Monday, May 30, 2011

Happy Memorial Day & Metamorphosis Monday!

In keeping with the Memorial Day holiday, I wanted to write a post that both honors the memory of my family members who served in the military and shows a transformation in my home.  The above picture is the tableau I put together yesterday.  The small picture in front of the Americana angels is my grandfather, James F. Pierce.

My grandpa served in the U.S. Navy during the Korean War.  This picture was taken during his tenure as a high school construction trades teacher.  I have so many fond memories of my grandpa.  My dad is an only child, so my brother and I were his only grandchildren.  Everyone should be loved the way that my grandpa loved us.

Let me show you how this tableau began:

This little Ikea desk came from my son, Jacob's room.  Jacob no longer wants it, so I decided to repurpose it.  I began by covering it with a goldenrod tablecloth that I got several years ago at Bed, Bath, & Beyond.  It matches the wall color in my dining room.

The tablecloth has a hole in it, and a stain.  However, folding it in half effectively covers both.  I tucked the desk into the corner and set about deciding what to do with it next. 
I got the tin rooster tray at Fred's in Perrin, TX, near where my parents live.  It's a discount store.  The mosaic candleholder was purchased at Ross.  I decided that I didn't like the candleholder/vase in that spot, so I moved it here:

I tried a couple of baskets before I settled on the one that I liked best.  I added the angels and the picture of Grandpa, and I have the arrangement that is most pleasing to me, and that is seen in the beginning of this post.  Here is how it looks as you come in my front door:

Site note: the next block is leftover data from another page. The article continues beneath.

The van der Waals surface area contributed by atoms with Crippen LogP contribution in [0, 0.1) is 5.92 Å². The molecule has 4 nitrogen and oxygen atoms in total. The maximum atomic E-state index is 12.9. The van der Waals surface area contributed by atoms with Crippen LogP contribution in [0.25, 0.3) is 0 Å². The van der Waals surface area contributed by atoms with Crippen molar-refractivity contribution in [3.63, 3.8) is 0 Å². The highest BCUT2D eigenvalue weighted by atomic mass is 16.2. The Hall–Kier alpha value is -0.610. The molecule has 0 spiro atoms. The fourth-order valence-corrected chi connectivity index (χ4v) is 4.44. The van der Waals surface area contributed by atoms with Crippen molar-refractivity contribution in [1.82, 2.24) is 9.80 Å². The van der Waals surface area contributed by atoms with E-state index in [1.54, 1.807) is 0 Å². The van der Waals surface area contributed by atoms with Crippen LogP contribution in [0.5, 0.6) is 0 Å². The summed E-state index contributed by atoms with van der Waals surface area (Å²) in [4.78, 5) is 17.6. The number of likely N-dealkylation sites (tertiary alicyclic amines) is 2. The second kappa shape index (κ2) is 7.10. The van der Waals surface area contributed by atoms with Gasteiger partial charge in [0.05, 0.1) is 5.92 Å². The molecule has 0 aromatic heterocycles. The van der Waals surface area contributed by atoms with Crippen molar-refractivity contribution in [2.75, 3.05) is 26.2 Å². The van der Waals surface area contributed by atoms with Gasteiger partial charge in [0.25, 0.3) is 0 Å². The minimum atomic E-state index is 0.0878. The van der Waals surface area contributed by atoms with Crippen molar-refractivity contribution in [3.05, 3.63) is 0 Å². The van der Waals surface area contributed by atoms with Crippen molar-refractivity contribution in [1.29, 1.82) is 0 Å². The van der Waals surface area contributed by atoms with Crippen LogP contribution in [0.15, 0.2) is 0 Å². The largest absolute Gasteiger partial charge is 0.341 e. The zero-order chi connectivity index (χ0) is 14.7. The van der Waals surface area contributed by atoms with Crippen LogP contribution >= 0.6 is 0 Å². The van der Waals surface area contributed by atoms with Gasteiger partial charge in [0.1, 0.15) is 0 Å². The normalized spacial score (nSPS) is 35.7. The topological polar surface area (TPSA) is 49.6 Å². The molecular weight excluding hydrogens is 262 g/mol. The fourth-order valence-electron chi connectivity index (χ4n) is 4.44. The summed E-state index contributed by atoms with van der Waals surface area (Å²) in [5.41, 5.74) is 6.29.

As a bonus, I can also store seasonal items under the desk. I can also serve from this table when using this room.  We usually eat in the kitchen. :)

Here are some pictures of my family members in uniform:

My papaw is second from left in the picture on the left.  To the right of him is my uncle Ben.  I don't know who the other gentlemen are.  The soldier in the picture on the right is my mamaw's brother.  The inscription says : "To Sis from Brother  Jan. 1, 1944, England".

Last, but not least, my dad:

(Daddy looking fierce, getting ready to shoot skeet.  Perrin, TX, March, 2011.)

My dad, Jonathan David Pierce, served in the U.S. Navy after high school.  He enlisted during the Vietnam War, and served as a corpsman.  He and my mother were stationed on Guam, and he worked in the Naval Hospital, helping the wounded.  I'm so grateful for his service to our country, especially at such a difficult time

I don't have a recent picture of Brian's brother, Bradley Keith Cottle.  He served in the U.S. Army, and parachuted into Granada.  He made that jump unarmed, as I'm told.  That takes a lot of guts.  I want to also mention my uncle, L.G. Crum (retired from U.S. Army); my cousin, Barry Crum (Lt. Col, U.S. Army (retired)), and my cousin, Kevin Crum.  Kevin is currently serving in the U.S. Navy.

God bless America, and God bless our brothers and sisters in service to our country!

Many blessings,


P.S. I'm participating in Metamorphosis Monday at

Wednesday, May 18, 2011


I haven't posted in a while.  Blogging is something that I enjoy for a number of reasons, but there are times when I just can't write about what is going on in my life.  There are some things which must stay private.  In a way, this saddens me, because the things that we struggle through privately are often the very things that minister to others the most when we share them.  As we are seeing the light at the end of the tunnel, so to speak, I want to share a few of the things that I've learned over the last several weeks.